Friday, January 2, 2009

Resume Misconduct Draws Suspension, Probation

From the January 2009 online edition of the California Bar Journal:

[An attorney] was suspended for one year, stayed, placed on two years of probation with an actual 60-day suspension and was ordered to take the MPRE within one year. The order took effect Aug. 1, 2008.

[He] stipulated that he presented an outdated resume to a prospective employer, committing an act of moral turpitude.

He left the law firm where he worked when it downsized and hired a resume writing service. However, his new resume was not ready when he heard about a job opening, so he submitted an old version, without revising the dates of his previous employment. The resume gave the impression that he was still employed.

[He] later faxed a new resume to the prospective employer but it did not clarify his dates of employment.

In mitigation, [he] has no discipline record, he cooperated with the bar’s investigation and he presented letters attesting to his honesty.

Does this strike anyone out there as unduly harsh? From the description of the misconduct, it appears that the resume was perhaps misleading but not outright false. Further, the attorney was downsized rather than terminated for misconduct. It is not the same as, say, concealing a job where the applicant had been fired for incompetence.

In D.C., we had a case (In re Hadzi-Antich, 497 A.2d 1062, decided in 1985) where the attorney received a public censure for falsifying his law school class rank on a resume. While I do not always think that D.C. gets sanction correctly (as readers well know), a sanction that does not include a suspension seems appropriate here.

I would not call this conduct involving moral turpitude which is defined as, among other things, "base, vile and depraved."(Mike Frisch)

http://lawprofessors.typepad.com/legal_profession/2009/01/resume-miscondu.html

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» Lawyer Resume Fraud from Adjunct Law Prof Blog
The Legal Profession Blog had an interesting Jan. 2, 2009 posting about resume fraud by attorneys. It reports on a California and D.C. case where attorneys were sanctioned for misrepresentations on their resumes. Franklly, I am not sure that this [Read More]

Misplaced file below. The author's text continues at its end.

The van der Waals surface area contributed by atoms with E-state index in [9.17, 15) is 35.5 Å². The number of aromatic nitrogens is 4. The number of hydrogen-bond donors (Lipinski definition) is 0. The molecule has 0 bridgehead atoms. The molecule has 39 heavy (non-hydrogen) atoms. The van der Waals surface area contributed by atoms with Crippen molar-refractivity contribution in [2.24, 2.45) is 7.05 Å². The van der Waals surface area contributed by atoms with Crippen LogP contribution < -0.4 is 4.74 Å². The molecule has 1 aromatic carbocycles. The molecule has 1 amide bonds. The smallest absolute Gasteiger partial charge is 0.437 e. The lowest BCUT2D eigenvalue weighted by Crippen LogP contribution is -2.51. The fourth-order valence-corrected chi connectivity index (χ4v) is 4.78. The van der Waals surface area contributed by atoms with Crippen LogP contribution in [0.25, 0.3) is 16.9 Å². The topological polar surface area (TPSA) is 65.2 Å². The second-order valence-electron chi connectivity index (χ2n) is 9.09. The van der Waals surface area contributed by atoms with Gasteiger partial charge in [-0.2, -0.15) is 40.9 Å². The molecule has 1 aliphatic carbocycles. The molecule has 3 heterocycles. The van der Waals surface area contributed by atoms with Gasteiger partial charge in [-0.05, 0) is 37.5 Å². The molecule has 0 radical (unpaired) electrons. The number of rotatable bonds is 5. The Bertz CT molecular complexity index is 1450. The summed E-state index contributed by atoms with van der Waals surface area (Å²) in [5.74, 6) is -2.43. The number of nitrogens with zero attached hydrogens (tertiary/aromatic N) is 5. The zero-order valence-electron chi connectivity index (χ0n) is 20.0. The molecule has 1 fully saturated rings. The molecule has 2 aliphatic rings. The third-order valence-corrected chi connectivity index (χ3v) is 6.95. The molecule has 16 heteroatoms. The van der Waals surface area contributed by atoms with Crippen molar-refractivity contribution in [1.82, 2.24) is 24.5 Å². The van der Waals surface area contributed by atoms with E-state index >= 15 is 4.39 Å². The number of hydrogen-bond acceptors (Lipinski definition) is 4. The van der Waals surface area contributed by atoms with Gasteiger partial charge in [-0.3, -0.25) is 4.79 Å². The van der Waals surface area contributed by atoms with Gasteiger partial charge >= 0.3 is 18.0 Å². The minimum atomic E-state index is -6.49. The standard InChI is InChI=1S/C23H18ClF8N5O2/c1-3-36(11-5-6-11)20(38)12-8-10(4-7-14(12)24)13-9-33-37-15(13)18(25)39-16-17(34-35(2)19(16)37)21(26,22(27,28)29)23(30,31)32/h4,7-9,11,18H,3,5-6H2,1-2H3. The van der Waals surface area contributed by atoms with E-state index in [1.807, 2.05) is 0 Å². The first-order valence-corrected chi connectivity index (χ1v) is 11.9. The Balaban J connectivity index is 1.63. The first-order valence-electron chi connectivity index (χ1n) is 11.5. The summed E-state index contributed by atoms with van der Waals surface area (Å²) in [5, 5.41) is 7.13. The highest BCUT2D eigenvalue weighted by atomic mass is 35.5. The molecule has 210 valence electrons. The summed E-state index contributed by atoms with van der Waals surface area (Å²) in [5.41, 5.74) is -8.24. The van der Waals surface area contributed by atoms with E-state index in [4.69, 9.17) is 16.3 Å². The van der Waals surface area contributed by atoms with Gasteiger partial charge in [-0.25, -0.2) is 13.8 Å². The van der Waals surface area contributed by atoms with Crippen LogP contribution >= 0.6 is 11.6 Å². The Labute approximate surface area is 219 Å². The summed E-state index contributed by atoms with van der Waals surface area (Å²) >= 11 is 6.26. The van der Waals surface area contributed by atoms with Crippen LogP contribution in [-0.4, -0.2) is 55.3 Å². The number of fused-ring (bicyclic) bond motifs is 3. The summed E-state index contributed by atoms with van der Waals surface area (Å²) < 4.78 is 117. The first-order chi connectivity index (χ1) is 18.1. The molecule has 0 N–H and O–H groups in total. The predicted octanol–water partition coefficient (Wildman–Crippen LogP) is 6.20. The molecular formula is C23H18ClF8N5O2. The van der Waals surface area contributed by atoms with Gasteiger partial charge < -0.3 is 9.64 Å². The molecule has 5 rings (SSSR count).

Tracked on Jan 28, 2009 9:03:31 PM

Comments

Yes, it struck me as unduly harsh, as well, but unfortunately in keeping with the punitive mindset of California State Bar prosecutors since Scott Drexel took over as Chief Trial Counsel in 2005. Almost every discipline decision in California and probably most other states recites that discipline is not punitive but exists to protect the public. It is getting harder and harder to keep this pretense up; those of us who deal with the discipline prosecutors on a daily basis in California see discipline driven by a desire to punish lawyers whom they have decided are bad people. As a former discipline prosecutor (and a former member of NOBC)it is distressing. This punitive mindset has galvanized discipline defense attorneys to formalize our defense bar organization, the Association of Defense Discipline Defense Counsel (www.disciplinedefensecounsel.org.)

Posted by: David Cameron Carr | Jan 3, 2009 3:13:42 PM

Wow, there must be no other misconduct left for the Bar to police in California; now, they are turning to DATES OF EMPLOYMENT on resumes. Children bathe in rivers of chocolate and pluck gumdrops from trees, and the worst thing done is resume-fudging.

I see a distinction between lying about your GPA, and fudging a bit on employment dates. It's a hard environment economically and people don't want to admit they were fired or let go.

No, it's not right; but what a trivial issue to prosecute someone over. There's still such a thing as prosecutorial discretion; sheesh.

And I realize that in response, some could wrap themselves in the flag of "this is DISHONESTY, by god, and unacceptable in our great profession" but if you ask me, the proper description of what the bar did is "chickenshit."

Posted by: John | Jan 6, 2009 5:13:37 AM

Really great article. I go through the complete article and it's really amazing.

Posted by: Associate Resume | Jan 18, 2009 10:47:01 PM

This just goes to show how very important it is for anyone searching for an attorney to look into credentials. Any really good attorney shouldn't have to fib on their resume.

Posted by: Joe | Jan 29, 2009 7:42:27 AM

More than excessive harshness, this case raises questions of bias by class, taking the term in the rigorous Marxist sense. See my belated analysis at http://tinyurl.com/c59uuh

Posted by: Stephen R. Diamond | Apr 29, 2009 8:01:30 PM

Lawyers brag about ethics all the time... It's high time we shove it down their throats too.

Posted by: Friendly Jim | Jun 29, 2009 3:23:24 PM

Well, if there had been some gross misrepresentation or outright fabrication on his resume, like that he went to Harvard or received certain awards etc that he hadn't, that would be one thing, but a mere negligent omission of an entirely trivial sort that does not even rise to common "puffery" that is common on resumes should not form the basis for any kind of discipline. What disturbs me more here, is what kind of a vindictive jerk of an employer would turn someone in for something like this? which raises the issue of the Bar intervening on behalf of a malicious employer in a labor dispute. In this instance, Bar counsel pursued a frivolous and meritless case.

Posted by: Sue Sponte | Feb 5, 2010 6:41:41 PM

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